During the wave of violence that swept Northern Ireland on Friday (29 September), two people died and at lest seven were injured as British troops clashed with Irish Republican Army gunmen in a six-hour battle in the Roman Catholic Falls Road area of the capital, Belfast.
SV & CU Vehicle burning in street
GV Shop-front PAN TO roof
SCU Bullet holes in wall
SCU Blood-stained wall
SV ZOOM IN Bus ablaze
CU Slogans on wall
LV Troops and civilians running for cover
SV Woman talks to troops (2 shots)
SV Troops advance and talks cover (2 shots)
SV Civilians through streets
REPORTER: "....has been one of the most violent days in the Falls for some time, and the small streets bore the customary signs of may hours of fierce battle. The emotional temperature of the whole district was high, because of the funeral of the Catholic killed in a bomb explosion earlier in the week. A gunman was spatted on the roof of a house by an army observation post. He was killed, and his dead body lay in view for twenty minutes, raising local feeling even higher. It was probably this single incident that led to the gun-battle behind this building, during the rest of the day. So by four o'clock a soldier was dead; a sniper was dead; and a woman badly injured. Suddenly the battle broke out again, all around us. Gunfire is so common on the Falls Road that some people disregarded the battle almost to the point of recklessness. The troops advanced carefully towards hidden I.R.A. positions, and in this later engagement, lasting over two hours, no further casualties were sustained. The silences while waiting for the next bit of gunfire was always series and tense. The army are claiming at least five hit. Tonight more vehicles were hijacked and some sporadic gunfire continued."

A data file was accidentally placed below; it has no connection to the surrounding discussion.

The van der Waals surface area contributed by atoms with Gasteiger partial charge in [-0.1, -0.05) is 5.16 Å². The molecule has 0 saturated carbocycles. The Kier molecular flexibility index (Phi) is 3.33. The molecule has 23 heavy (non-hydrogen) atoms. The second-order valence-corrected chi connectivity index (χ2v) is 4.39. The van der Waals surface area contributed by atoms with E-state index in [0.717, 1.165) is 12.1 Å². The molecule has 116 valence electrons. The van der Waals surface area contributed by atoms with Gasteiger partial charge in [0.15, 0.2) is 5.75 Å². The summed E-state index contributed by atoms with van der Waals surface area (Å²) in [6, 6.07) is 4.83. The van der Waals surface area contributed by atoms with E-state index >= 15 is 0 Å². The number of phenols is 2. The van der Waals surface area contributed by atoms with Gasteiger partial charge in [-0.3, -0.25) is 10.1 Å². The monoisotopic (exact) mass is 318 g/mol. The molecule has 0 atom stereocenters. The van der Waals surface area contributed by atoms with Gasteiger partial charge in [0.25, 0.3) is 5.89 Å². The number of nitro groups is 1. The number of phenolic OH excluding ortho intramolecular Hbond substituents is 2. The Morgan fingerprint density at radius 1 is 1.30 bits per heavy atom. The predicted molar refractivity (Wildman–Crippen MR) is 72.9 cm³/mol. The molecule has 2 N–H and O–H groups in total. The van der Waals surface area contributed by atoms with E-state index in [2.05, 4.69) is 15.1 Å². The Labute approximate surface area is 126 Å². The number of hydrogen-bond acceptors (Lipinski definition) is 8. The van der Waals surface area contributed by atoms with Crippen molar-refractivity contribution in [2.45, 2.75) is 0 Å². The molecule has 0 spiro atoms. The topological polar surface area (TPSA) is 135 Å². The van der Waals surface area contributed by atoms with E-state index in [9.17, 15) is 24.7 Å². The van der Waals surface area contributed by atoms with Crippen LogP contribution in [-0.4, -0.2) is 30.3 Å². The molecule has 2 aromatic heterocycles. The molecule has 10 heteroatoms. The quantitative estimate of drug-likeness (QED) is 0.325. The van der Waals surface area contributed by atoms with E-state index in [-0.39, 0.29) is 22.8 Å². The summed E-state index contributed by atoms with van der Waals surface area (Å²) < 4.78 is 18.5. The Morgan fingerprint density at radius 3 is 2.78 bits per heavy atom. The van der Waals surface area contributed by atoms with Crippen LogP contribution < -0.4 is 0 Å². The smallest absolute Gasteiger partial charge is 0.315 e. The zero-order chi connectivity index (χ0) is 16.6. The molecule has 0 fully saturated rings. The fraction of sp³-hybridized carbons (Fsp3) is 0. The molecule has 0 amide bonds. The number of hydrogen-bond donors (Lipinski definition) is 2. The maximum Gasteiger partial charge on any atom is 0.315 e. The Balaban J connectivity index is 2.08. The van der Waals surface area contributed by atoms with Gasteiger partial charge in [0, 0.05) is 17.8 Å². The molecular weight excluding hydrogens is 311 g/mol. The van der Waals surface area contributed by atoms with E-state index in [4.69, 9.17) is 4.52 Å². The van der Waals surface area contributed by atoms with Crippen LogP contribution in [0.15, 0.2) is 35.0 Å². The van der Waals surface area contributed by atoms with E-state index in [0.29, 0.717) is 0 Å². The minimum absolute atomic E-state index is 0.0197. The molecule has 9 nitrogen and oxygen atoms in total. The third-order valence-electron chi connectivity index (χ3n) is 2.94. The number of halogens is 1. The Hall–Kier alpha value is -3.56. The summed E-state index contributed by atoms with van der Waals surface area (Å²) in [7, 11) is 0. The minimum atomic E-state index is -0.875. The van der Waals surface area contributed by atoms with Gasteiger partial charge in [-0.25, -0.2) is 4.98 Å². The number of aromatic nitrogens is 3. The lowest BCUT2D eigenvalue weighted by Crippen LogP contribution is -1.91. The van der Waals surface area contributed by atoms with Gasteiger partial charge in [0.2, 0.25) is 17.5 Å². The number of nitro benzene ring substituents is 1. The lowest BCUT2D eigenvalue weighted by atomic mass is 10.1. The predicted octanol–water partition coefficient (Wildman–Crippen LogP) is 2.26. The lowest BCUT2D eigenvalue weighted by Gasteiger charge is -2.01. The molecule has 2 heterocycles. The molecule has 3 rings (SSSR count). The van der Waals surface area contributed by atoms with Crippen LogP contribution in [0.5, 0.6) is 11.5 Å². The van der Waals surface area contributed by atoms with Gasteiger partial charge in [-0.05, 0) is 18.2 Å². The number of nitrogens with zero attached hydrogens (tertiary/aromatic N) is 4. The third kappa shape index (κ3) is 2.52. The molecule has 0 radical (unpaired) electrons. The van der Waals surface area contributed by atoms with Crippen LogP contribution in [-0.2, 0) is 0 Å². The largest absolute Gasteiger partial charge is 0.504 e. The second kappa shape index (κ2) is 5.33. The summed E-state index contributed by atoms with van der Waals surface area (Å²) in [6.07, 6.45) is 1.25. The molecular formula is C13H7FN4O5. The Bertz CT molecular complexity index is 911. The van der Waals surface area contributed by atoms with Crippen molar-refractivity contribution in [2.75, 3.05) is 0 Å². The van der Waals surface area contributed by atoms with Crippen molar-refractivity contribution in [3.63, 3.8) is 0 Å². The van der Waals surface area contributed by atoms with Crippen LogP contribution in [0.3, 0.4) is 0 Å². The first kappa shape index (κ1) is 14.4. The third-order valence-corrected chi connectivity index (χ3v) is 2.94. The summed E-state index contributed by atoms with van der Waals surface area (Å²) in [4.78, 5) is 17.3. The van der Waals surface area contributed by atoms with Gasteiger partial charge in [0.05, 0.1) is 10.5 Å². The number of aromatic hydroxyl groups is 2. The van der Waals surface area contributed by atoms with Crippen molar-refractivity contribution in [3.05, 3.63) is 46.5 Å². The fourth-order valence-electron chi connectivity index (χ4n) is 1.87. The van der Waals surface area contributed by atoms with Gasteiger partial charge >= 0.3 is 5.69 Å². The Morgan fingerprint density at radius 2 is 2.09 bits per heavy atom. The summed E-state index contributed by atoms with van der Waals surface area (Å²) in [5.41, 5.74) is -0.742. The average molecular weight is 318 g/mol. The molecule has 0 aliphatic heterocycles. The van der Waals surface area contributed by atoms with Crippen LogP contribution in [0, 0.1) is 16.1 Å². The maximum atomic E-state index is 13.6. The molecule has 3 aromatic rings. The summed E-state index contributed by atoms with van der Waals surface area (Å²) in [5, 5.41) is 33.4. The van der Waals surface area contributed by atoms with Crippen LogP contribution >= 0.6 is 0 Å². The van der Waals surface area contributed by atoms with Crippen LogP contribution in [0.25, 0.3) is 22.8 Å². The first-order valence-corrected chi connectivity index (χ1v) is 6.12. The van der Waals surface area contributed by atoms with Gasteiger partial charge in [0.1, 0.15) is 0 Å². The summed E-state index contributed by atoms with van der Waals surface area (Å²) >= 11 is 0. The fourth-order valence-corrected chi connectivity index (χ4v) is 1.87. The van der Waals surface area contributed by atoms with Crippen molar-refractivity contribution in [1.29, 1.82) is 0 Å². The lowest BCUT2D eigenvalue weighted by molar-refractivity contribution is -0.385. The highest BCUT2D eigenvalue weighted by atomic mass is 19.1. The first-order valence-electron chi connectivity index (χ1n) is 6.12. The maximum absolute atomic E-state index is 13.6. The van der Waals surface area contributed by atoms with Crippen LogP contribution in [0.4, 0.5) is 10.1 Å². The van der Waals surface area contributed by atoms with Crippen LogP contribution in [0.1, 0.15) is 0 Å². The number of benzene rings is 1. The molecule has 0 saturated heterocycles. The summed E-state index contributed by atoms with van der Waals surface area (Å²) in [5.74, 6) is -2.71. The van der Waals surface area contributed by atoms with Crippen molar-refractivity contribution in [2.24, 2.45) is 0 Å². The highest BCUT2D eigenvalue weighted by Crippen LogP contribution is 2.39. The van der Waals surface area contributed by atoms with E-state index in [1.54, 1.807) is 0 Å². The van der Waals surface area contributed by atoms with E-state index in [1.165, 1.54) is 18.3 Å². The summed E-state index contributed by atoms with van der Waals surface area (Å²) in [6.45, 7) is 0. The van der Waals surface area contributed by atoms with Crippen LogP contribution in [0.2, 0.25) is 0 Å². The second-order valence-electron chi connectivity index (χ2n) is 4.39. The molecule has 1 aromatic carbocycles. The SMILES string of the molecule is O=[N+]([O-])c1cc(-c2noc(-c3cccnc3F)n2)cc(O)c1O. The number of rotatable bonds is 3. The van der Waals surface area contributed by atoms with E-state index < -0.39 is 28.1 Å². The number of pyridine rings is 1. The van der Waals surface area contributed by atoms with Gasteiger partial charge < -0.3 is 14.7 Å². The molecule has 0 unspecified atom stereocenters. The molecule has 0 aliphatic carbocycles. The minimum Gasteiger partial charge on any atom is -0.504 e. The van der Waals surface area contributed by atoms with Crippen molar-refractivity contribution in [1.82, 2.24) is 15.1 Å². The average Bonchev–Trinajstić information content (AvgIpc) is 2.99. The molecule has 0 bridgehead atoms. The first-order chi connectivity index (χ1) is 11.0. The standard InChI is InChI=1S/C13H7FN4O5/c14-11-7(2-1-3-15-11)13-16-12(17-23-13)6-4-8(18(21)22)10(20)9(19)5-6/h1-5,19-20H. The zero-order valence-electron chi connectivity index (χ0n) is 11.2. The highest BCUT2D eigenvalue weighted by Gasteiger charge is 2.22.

Violence swept through Northern Ireland on Friday, and one of the areas worst hit was the Roman Catholic Falls Road district of the capital, Belfast. There, troops and Irish Republican Army gunmen fought a six-hour pitched battle in which vehicles were set alight and shops damaged. Two people died--a gunman and a soldier--and at least seven people were injured.
Before the battle began, local people were reportedly in a tense and bitter mood after the funeral that day of a Catholic killed in a tomb explosion earlier in the week. Later, soldiers spotted a gunman on the roof of a building, and shot him dead. His body lay in the street for some twenty minutes, and this incident was said to have triggered off the violent battle that followed.
The battle was one of the most serious for some time. One soldier died, and among the injured were six gunman and a woman civilian, who was seriously hurt.
While the battle continued sporadically through the afternoon and evening, elsewhere in Belfast fifteen people were injured when a bomb was thrown into a Catholic bar, Shooting was reported throughout the city, mainly with snipers firing at police and army patrols. In an armed robbery near seaside town, a milkman was killed by gunman in masks.
During the Falls road engagement, ??? while, some civilians were apparently indifferent to the un-battle raging around them... walking almost casually through the streets as bullets flew around them.
Initials BB/0323 WLW/JB/BB/0351
ORIG ON 12556/72
Script is copyright Reuters Limited. All rights reserved
Background: During the wave of violence that swept Northern Ireland on Friday (29 September), two people died and at lest seven were injured as British troops clashed with Irish Republican Army gunmen in a six-hour battle in the Roman Catholic Falls Road area of the capital, Belfast. The fighting, which began in the afternoon and continued sporadically into the severing, was apparently triggered off after a soldier shot dead a gunman spotted on the roof of a house. The gunman's body was left lying in the street for twenty minutes, and this was reported to have further incensed local feeling, which was already bitter after a funeral of a Catholic killed in a bomb explosion earlier in the week.
This film, telerecorded off a British Broadcasting Corporation transmission, contains a voice-on-film commentary in English, over natural sound, by BBC reporter Don Anderson. A transcript of his commentary is included below, and an ALTERNATIVE Written commentary appears overpage.